Doug Lung / RF Report
06.12.2014 03:03 PM
RF Shorts for June 12, 2014
A review of RF-related news during the past week.
Eutelsat blames Ethiopia for Satellite Interference
Peter B. de Selding reports Eutelsat Blames Ethiopia as Jamming Incidents Triple in his article on "Satellite fleet operator Eutelsat said intentional interference, which accounted for just five percent of the disruptions to its fleet in 2010, was responsible for 15 percent of the signal disruptions in 2013."
Eutelsat reported that it geo-located the uplinks jamming the satellites to northeast Ethiopia.
Saudi Arabia-based Arabsat's satellites have also been jammed.
Jamming satellites isn't difficult if you have an uplink with enough power to drop the signal-to-noise ratio of the desired signal on the targeted transponder below the level at which a receiver can decode. The higher-order modulation used to increase data rates is more susceptible to interference.
Peter B. de Selding describes how protest over the jamming will end up at the ITU, but says that "industry officials admit the United Nations affiliate has no real power to impose penalties on governments, even those that are identified as conducting or sanctioning the interruption of satellite signals."
Eutelsat is pushing an ITU proposal to use a global network of antennas to speed up geo-locating of jamming sources.
The targeted Eutelsat satellites carry a program from Oromia Media Network of Minneapolis. Arabsat doesn't carry Oromia Media Network now, but de Selding says one industry official "speculated that the jammers may soon sign a contract that would put Oromia on an Arabsat satellite at 26 degrees east.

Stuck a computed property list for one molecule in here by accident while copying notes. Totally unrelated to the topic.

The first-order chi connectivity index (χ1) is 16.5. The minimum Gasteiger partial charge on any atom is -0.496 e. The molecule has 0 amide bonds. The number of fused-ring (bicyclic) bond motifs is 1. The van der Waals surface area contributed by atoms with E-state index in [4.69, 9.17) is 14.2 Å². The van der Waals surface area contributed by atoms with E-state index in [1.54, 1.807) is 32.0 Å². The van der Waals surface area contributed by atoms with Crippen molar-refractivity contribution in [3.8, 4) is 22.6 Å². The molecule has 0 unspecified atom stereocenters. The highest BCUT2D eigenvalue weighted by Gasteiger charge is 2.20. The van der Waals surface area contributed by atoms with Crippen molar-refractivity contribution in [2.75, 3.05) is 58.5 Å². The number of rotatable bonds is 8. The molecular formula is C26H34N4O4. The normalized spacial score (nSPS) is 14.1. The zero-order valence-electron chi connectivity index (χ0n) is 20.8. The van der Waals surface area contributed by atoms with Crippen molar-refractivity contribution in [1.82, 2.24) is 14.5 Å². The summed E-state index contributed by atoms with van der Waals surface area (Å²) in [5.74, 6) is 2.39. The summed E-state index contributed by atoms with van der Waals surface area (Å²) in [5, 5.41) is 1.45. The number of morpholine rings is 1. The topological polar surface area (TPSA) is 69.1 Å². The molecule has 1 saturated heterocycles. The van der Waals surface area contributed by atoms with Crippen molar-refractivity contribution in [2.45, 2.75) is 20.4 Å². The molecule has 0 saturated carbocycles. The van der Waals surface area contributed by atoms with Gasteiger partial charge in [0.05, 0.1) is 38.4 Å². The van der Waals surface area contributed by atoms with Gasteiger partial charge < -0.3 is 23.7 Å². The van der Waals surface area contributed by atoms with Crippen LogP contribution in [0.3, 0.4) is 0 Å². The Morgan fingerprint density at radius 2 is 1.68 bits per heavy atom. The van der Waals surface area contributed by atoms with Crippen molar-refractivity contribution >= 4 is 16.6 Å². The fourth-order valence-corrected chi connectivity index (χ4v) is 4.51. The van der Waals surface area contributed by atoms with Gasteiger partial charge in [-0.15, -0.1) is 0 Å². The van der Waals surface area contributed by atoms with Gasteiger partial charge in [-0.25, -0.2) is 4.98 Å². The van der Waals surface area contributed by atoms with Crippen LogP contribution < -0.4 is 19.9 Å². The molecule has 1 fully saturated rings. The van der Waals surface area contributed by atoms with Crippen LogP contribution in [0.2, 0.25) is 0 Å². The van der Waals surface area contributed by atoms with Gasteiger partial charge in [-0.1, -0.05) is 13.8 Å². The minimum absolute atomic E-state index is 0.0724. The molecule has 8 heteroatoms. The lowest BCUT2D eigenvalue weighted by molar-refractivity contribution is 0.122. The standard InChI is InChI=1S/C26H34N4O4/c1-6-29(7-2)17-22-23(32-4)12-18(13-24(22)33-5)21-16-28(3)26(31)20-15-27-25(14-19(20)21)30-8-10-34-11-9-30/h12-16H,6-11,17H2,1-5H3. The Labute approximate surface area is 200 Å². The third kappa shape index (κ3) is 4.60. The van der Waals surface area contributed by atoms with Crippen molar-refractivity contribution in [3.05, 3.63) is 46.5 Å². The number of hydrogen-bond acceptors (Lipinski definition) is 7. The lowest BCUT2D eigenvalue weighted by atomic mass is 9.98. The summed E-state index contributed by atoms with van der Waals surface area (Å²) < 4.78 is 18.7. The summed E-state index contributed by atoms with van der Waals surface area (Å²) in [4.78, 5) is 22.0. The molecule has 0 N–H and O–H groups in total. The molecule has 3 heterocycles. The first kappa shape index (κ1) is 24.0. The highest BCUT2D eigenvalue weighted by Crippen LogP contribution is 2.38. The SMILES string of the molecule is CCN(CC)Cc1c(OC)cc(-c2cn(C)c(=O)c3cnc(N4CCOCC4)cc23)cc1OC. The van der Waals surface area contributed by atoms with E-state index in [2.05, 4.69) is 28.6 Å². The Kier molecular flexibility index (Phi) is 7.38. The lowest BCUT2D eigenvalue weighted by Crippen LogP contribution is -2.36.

See de Selding's article for the steps satellite operators are taking together to track down jammers.
African TV White Space Put Under Microscope
I've previously reported on TV band white space initiatives in Africa. Russell Southwood describes the state of the initiative and future efforts in his article TV white spaces no Holy Grail for Africa: critics. There are trials going on in Africa, with Nigeria planning to issue several licenses to trial TVWS participants. Southwood observed that at a session on TV White Space at the African Telecommunications Union Digital Migration Summit last week in Nairobi, the issue was quite polarized with one faction stating that it was a good way to extend the reach of high-speed Internet connectivity and the other side stating that it was not a good technology for the nation and didn’t live up to promises. Southwood writes: "In a session in which the 'antis' seemed to throw every argument but 'the kitchen sink' at the idea of TVWS, it is perhaps fairest to summarize some of the main ones." See his article for the complete list of arguments against the technology.      
Comments and RF related news items are welcome. Email me at

Post New Comment
If you are already a member, or would like to receive email alerts as new comments are
made, please login or register.

Enter the code shown above:

(Note: If you cannot read the numbers in the above
image, reload the page to generate a new one.)

No Comments Found

Thursday 11:07 AM
The Best Deconstruction of a 4K Shoot You'll Ever Read
With higher resolutions and larger HD screens, wide shots using very wide lenses can be a problem because they allow viewers to see that infinity doesn’t quite resolve into perfect sharpness.

Featured Articles
Discover TV Technology